PHILADELPHIA (AP) – District Attorney Seth Williams is criticizing Attorney General Kathleen Kane’s decision to scuttle a sting operation in which eight people – including four Democratic state lawmakers – were allegedly caught on recordings accepting money or gifts.
Williams questions Kane’s decision – and defends two investigators who worked on the probe for the attorney general’s office before going to work for Williams – in an opinion piece written for the Sunday edition of The Philadelphia Inquirer, the newspaper reported Saturday (http://bit.ly/1lckxxT ).
Williams, a Black Democrat, denies Frank Fina, the chief deputy attorney general who led the investigation, and Claude Thomas, the lead investigator, were motivated by race in targeting the Black lawmakers as Kane has suggested.
Kane, a White Democrat, cited concerns over racism and other factors in shutting down the investigation, which was begun under now-Gov. Tom Corbett and continued under her immediate predecessor, Linda Kelly, both Republicans.
“I am offended,” Williams wrote. “I have seen racism. I know what it looks like. This isn’t it.”
Williams specifically defended Thomas who was accused by Kane of targeting Black legislative caucus members to the exclusion of others during the investigation.
“Like me, he is a Black man,” Williams wrote. “He has absolutely, unequivocally denied that he was asked to, or agreed to, engage in such reprehensible conduct. I believe he is telling the truth.”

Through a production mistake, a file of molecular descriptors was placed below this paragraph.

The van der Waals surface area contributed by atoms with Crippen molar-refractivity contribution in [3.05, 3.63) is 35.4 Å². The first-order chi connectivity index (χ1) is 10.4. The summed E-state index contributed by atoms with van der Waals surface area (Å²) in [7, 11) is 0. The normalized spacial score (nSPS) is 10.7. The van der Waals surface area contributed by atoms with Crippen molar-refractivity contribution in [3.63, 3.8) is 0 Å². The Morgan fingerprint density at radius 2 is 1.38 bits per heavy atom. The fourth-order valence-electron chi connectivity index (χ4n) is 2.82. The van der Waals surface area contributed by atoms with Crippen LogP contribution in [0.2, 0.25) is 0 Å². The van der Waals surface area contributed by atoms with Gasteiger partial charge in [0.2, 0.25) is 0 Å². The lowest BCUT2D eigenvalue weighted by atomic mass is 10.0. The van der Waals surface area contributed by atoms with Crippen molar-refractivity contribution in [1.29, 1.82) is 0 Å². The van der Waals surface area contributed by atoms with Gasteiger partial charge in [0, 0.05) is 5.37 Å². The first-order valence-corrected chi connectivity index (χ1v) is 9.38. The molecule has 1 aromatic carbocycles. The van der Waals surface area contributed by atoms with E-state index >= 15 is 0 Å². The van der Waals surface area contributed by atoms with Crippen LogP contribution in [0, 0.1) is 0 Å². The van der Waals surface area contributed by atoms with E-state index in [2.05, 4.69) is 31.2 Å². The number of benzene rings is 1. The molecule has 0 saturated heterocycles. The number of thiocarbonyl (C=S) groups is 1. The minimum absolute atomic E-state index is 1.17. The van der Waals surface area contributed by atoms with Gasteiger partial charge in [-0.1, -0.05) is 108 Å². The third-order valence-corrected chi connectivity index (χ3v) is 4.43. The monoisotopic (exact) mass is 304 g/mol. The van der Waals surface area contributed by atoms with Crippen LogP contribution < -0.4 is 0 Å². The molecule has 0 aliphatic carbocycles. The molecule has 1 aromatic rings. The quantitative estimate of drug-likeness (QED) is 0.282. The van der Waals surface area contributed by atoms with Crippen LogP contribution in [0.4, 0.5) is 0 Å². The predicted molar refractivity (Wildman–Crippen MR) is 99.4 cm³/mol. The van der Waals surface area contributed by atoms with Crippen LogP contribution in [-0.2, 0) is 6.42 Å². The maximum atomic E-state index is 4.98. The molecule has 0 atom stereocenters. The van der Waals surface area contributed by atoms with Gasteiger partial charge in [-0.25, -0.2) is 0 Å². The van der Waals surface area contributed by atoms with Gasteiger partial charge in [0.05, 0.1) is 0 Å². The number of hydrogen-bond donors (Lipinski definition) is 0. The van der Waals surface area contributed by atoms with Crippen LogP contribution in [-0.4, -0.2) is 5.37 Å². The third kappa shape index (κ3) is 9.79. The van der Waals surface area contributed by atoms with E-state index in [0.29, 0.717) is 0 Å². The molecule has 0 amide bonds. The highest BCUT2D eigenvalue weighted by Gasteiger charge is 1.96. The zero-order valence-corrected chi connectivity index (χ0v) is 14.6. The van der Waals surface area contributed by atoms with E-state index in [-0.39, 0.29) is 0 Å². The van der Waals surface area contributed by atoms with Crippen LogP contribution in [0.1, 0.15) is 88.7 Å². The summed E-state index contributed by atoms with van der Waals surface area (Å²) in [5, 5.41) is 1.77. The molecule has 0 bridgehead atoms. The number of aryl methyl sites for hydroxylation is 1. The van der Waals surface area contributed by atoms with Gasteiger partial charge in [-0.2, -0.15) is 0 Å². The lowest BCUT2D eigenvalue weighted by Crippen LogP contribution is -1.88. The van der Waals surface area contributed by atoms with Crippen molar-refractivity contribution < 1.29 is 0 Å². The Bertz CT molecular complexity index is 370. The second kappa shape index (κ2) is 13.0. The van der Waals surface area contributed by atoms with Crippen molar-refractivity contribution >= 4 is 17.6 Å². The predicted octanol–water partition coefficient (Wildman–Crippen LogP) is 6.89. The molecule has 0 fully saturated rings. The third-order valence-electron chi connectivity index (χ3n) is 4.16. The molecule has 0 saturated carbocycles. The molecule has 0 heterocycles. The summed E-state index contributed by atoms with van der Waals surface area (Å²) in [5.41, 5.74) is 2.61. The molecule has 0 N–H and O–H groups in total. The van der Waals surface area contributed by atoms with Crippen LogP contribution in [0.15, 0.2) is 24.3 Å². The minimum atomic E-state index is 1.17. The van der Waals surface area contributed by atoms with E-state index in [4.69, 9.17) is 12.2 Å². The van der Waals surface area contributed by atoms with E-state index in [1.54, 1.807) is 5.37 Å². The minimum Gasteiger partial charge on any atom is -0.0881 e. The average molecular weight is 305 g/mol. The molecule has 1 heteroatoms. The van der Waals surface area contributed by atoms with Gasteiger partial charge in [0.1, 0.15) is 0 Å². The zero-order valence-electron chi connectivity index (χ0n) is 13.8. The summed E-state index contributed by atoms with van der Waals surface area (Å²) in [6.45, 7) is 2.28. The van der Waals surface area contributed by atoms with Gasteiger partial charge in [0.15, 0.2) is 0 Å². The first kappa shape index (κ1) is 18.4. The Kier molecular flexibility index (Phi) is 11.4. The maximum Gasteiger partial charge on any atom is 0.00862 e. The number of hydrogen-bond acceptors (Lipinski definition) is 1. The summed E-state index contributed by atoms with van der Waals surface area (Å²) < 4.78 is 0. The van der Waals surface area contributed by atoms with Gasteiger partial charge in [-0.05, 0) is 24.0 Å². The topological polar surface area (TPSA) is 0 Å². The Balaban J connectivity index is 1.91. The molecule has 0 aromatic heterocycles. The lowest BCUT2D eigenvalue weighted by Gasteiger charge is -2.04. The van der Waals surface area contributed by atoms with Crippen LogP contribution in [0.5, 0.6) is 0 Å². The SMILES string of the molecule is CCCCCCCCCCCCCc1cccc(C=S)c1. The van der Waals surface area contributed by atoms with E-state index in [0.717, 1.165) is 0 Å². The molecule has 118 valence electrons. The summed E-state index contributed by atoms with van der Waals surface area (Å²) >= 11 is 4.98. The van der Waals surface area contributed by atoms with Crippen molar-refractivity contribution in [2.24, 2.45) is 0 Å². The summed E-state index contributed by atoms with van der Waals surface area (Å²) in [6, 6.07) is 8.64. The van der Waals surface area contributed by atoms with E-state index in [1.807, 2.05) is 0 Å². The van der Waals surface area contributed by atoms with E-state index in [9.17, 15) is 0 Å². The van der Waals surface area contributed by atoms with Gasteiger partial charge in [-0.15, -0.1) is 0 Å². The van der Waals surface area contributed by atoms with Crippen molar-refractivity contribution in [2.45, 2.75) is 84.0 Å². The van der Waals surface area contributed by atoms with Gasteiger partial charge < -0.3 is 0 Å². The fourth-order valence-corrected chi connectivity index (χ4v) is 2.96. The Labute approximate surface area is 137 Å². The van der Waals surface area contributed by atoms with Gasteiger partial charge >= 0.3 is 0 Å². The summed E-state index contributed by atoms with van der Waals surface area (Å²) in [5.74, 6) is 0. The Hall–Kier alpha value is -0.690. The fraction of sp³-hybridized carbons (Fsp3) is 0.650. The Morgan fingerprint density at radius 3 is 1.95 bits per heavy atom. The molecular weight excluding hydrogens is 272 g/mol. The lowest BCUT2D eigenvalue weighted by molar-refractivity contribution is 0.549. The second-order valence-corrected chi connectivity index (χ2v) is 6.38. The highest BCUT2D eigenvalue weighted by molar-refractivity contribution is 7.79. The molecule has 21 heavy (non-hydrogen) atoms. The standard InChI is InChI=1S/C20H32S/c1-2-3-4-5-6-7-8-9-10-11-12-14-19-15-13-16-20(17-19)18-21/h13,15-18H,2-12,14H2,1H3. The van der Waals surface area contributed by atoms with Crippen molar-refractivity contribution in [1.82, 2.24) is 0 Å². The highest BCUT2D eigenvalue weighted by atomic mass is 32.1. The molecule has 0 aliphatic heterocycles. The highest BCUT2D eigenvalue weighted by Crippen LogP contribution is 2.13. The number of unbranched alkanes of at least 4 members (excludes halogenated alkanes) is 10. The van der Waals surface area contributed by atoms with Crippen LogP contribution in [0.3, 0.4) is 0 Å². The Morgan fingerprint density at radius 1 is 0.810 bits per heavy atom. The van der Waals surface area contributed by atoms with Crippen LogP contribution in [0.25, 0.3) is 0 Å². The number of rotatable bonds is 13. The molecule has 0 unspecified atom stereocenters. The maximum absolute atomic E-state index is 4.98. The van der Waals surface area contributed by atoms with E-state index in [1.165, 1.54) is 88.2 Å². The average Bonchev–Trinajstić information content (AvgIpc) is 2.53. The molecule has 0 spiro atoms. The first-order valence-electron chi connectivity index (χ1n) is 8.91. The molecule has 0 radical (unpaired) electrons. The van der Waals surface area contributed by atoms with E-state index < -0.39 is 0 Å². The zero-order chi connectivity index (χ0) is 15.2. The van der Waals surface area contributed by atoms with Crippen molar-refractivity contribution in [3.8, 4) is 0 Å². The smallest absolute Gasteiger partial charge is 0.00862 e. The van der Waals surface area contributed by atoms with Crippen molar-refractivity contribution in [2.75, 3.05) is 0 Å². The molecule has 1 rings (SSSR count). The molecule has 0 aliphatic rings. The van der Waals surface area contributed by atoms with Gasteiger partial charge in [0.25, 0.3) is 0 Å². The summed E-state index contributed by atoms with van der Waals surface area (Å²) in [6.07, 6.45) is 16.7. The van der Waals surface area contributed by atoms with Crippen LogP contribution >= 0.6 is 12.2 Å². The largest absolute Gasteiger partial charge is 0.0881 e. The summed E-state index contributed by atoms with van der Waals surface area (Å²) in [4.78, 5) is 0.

Thomas also sent a statement to the newspaper denying any race-based targeting of the public officials.
Kane’s first deputy attorney general, Adrian R. King Jr., declined comment on Williams’ opinion piece.
Kane met with the newspaper’s editorial board on Thursday, but declined comment on the advice of her attorney, Richard Sprague, whom she hired to represent her in possible defamation lawsuits against the newspaper and others who have criticized her decision.
In a separate opinion piece that will also run Sunday, Fina mocks Kane for lawyering up before meeting with the newspaper.
“I have not retained an attorney to advise me to speak, or to remain silent,” Fina writes. “I am an attorney.”
Kane has acknowledged about eight people took money that totaled just over $20,000. Despite that, Kane has argued that an undercover informant was given a deal to avoid prosecution so lenient that it would have undermined his credibility. Williams disagrees with that, too.
“The Attorney General of Pennsylvania drops a case supported by hundreds of hours of devastating tapes because the main witness got a deal on a bunch of government fraud charges. As a DA, I think this might be the most disturbing aspect of the whole sordid spectacle,” Williams writes. “You don’t have to be a prosecutor to know this is how it’s done.”
Information from: The Philadelphia Inquirer, http://www.inquirer.com